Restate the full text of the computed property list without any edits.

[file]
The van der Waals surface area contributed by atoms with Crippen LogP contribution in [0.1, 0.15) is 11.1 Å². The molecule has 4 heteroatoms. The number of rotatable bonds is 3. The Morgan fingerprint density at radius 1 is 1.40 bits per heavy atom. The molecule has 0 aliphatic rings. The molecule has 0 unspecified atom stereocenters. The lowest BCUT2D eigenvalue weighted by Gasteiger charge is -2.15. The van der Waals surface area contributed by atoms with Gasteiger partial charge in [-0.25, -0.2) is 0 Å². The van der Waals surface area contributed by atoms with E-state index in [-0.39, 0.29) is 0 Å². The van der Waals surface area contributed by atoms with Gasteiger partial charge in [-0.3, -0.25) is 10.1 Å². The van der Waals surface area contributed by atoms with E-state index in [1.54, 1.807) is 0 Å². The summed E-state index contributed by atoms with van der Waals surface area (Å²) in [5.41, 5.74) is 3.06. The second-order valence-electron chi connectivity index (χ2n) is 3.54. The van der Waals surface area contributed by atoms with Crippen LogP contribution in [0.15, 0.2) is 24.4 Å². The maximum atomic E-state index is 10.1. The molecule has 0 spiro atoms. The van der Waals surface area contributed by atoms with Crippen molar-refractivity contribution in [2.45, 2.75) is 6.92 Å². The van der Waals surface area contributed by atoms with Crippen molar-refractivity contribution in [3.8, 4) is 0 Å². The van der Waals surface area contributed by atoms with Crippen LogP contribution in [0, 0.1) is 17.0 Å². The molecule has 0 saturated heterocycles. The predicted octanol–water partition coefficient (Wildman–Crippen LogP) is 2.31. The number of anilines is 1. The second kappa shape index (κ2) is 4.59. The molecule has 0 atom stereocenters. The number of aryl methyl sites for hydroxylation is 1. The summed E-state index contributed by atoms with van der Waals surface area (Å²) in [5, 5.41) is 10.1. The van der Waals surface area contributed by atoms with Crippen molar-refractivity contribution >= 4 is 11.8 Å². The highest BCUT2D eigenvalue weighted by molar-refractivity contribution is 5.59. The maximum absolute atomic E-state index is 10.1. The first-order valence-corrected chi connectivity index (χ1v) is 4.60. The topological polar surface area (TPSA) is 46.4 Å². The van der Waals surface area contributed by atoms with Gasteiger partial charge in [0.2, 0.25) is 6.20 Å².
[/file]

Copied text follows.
The van der Waals surface area contributed by atoms with Crippen LogP contribution in [0.1, 0.15) is 11.1 Å². The molecule has 4 heteroatoms. The number of rotatable bonds is 3. The Morgan fingerprint density at radius 1 is 1.40 bits per heavy atom. The molecule has 0 aliphatic rings. The molecule has 0 unspecified atom stereocenters. The lowest BCUT2D eigenvalue weighted by Gasteiger charge is -2.15. The van der Waals surface area contributed by atoms with Gasteiger partial charge in [-0.25, -0.2) is 0 Å². The van der Waals surface area contributed by atoms with E-state index in [-0.39, 0.29) is 0 Å². The van der Waals surface area contributed by atoms with Gasteiger partial charge in [-0.3, -0.25) is 10.1 Å². The van der Waals surface area contributed by atoms with E-state index in [1.54, 1.807) is 0 Å². The summed E-state index contributed by atoms with van der Waals surface area (Å²) in [5.41, 5.74) is 3.06. The second-order valence-electron chi connectivity index (χ2n) is 3.54. The van der Waals surface area contributed by atoms with Crippen LogP contribution in [0.15, 0.2) is 24.4 Å². The maximum atomic E-state index is 10.1. The molecule has 0 spiro atoms. The van der Waals surface area contributed by atoms with Crippen molar-refractivity contribution in [2.45, 2.75) is 6.92 Å². The van der Waals surface area contributed by atoms with Crippen molar-refractivity contribution in [3.8, 4) is 0 Å². The van der Waals surface area contributed by atoms with Crippen LogP contribution in [0, 0.1) is 17.0 Å². The molecule has 0 saturated heterocycles. The predicted octanol–water partition coefficient (Wildman–Crippen LogP) is 2.31. The number of anilines is 1. The second kappa shape index (κ2) is 4.59. The molecule has 0 atom stereocenters. The number of aryl methyl sites for hydroxylation is 1. The summed E-state index contributed by atoms with van der Waals surface area (Å²) in [5, 5.41) is 10.1. The van der Waals surface area contributed by atoms with Crippen molar-refractivity contribution >= 4 is 11.8 Å². The highest BCUT2D eigenvalue weighted by molar-refractivity contribution is 5.59. The maximum absolute atomic E-state index is 10.1. The first-order valence-corrected chi connectivity index (χ1v) is 4.60. The topological polar surface area (TPSA) is 46.4 Å². The van der Waals surface area contributed by atoms with Gasteiger partial charge in [0.2, 0.25) is 6.20 Å².